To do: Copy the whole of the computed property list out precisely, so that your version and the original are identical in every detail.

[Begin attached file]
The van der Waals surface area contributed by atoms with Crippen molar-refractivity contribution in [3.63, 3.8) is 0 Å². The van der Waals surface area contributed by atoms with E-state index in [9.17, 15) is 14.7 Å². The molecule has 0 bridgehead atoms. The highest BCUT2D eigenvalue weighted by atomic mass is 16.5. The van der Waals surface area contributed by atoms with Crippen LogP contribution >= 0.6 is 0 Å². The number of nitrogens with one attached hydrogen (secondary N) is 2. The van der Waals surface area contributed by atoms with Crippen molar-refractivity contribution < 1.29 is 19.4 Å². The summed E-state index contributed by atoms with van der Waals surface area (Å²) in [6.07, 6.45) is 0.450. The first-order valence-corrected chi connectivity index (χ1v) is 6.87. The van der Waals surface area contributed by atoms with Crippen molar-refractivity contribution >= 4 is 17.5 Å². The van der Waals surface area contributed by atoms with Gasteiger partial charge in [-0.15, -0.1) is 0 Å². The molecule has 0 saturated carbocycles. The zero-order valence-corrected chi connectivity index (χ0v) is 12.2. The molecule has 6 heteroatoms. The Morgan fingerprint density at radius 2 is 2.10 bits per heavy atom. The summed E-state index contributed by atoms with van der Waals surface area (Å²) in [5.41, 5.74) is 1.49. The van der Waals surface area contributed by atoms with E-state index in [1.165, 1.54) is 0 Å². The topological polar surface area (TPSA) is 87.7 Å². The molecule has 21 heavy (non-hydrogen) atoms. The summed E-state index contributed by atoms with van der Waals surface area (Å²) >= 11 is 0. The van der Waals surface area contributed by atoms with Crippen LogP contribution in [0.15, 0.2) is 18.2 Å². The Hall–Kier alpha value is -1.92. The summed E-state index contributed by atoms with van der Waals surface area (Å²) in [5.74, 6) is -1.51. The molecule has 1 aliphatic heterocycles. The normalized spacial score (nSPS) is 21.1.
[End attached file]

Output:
The van der Waals surface area contributed by atoms with Crippen molar-refractivity contribution in [3.63, 3.8) is 0 Å². The van der Waals surface area contributed by atoms with E-state index in [9.17, 15) is 14.7 Å². The molecule has 0 bridgehead atoms. The highest BCUT2D eigenvalue weighted by atomic mass is 16.5. The van der Waals surface area contributed by atoms with Crippen LogP contribution >= 0.6 is 0 Å². The number of nitrogens with one attached hydrogen (secondary N) is 2. The van der Waals surface area contributed by atoms with Crippen molar-refractivity contribution < 1.29 is 19.4 Å². The summed E-state index contributed by atoms with van der Waals surface area (Å²) in [6.07, 6.45) is 0.450. The first-order valence-corrected chi connectivity index (χ1v) is 6.87. The van der Waals surface area contributed by atoms with Crippen molar-refractivity contribution >= 4 is 17.5 Å². The van der Waals surface area contributed by atoms with Gasteiger partial charge in [-0.15, -0.1) is 0 Å². The molecule has 0 saturated carbocycles. The zero-order valence-corrected chi connectivity index (χ0v) is 12.2. The molecule has 6 heteroatoms. The Morgan fingerprint density at radius 2 is 2.10 bits per heavy atom. The summed E-state index contributed by atoms with van der Waals surface area (Å²) in [5.41, 5.74) is 1.49. The van der Waals surface area contributed by atoms with E-state index in [1.165, 1.54) is 0 Å². The topological polar surface area (TPSA) is 87.7 Å². The molecule has 21 heavy (non-hydrogen) atoms. The summed E-state index contributed by atoms with van der Waals surface area (Å²) >= 11 is 0. The van der Waals surface area contributed by atoms with Crippen LogP contribution in [0.15, 0.2) is 18.2 Å². The Hall–Kier alpha value is -1.92. The summed E-state index contributed by atoms with van der Waals surface area (Å²) in [5.74, 6) is -1.51. The molecule has 1 aliphatic heterocycles. The normalized spacial score (nSPS) is 21.1.